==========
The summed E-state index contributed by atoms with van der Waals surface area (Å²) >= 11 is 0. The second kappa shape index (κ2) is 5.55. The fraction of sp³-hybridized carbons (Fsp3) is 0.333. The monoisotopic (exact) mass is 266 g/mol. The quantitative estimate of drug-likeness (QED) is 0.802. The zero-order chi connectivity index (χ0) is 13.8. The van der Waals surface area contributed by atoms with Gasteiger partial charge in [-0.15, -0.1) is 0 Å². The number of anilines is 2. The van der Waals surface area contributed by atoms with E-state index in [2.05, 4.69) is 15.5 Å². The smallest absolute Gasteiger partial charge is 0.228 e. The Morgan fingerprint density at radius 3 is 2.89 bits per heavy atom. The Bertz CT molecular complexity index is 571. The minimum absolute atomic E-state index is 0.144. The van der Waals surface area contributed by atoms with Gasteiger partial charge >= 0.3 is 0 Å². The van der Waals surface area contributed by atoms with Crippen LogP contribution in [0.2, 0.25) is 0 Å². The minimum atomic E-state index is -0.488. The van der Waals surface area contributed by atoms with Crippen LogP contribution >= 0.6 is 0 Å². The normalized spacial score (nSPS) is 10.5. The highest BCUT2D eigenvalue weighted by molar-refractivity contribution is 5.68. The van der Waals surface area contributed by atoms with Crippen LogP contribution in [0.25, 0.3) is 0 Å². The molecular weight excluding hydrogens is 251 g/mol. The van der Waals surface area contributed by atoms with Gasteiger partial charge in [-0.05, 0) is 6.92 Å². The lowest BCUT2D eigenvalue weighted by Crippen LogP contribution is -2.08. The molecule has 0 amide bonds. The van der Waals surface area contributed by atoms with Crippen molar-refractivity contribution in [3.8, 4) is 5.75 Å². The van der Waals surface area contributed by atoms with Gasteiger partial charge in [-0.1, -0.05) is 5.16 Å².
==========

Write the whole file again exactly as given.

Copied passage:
The summed E-state index contributed by atoms with van der Waals surface area (Å²) >= 11 is 0. The second kappa shape index (κ2) is 5.55. The fraction of sp³-hybridized carbons (Fsp3) is 0.333. The monoisotopic (exact) mass is 266 g/mol. The quantitative estimate of drug-likeness (QED) is 0.802. The zero-order chi connectivity index (χ0) is 13.8. The van der Waals surface area contributed by atoms with Gasteiger partial charge in [-0.15, -0.1) is 0 Å². The number of anilines is 2. The van der Waals surface area contributed by atoms with E-state index in [2.05, 4.69) is 15.5 Å². The smallest absolute Gasteiger partial charge is 0.228 e. The Morgan fingerprint density at radius 3 is 2.89 bits per heavy atom. The Bertz CT molecular complexity index is 571. The minimum absolute atomic E-state index is 0.144. The van der Waals surface area contributed by atoms with Gasteiger partial charge >= 0.3 is 0 Å². The van der Waals surface area contributed by atoms with Crippen LogP contribution in [0.2, 0.25) is 0 Å². The minimum atomic E-state index is -0.488. The van der Waals surface area contributed by atoms with Crippen LogP contribution >= 0.6 is 0 Å². The normalized spacial score (nSPS) is 10.5. The highest BCUT2D eigenvalue weighted by molar-refractivity contribution is 5.68. The van der Waals surface area contributed by atoms with Crippen LogP contribution in [0.25, 0.3) is 0 Å². The molecular weight excluding hydrogens is 251 g/mol. The van der Waals surface area contributed by atoms with Gasteiger partial charge in [-0.05, 0) is 6.92 Å². The lowest BCUT2D eigenvalue weighted by Crippen LogP contribution is -2.08. The molecule has 0 amide bonds. The van der Waals surface area contributed by atoms with Crippen molar-refractivity contribution in [3.8, 4) is 5.75 Å². The van der Waals surface area contributed by atoms with Gasteiger partial charge in [-0.1, -0.05) is 5.16 Å².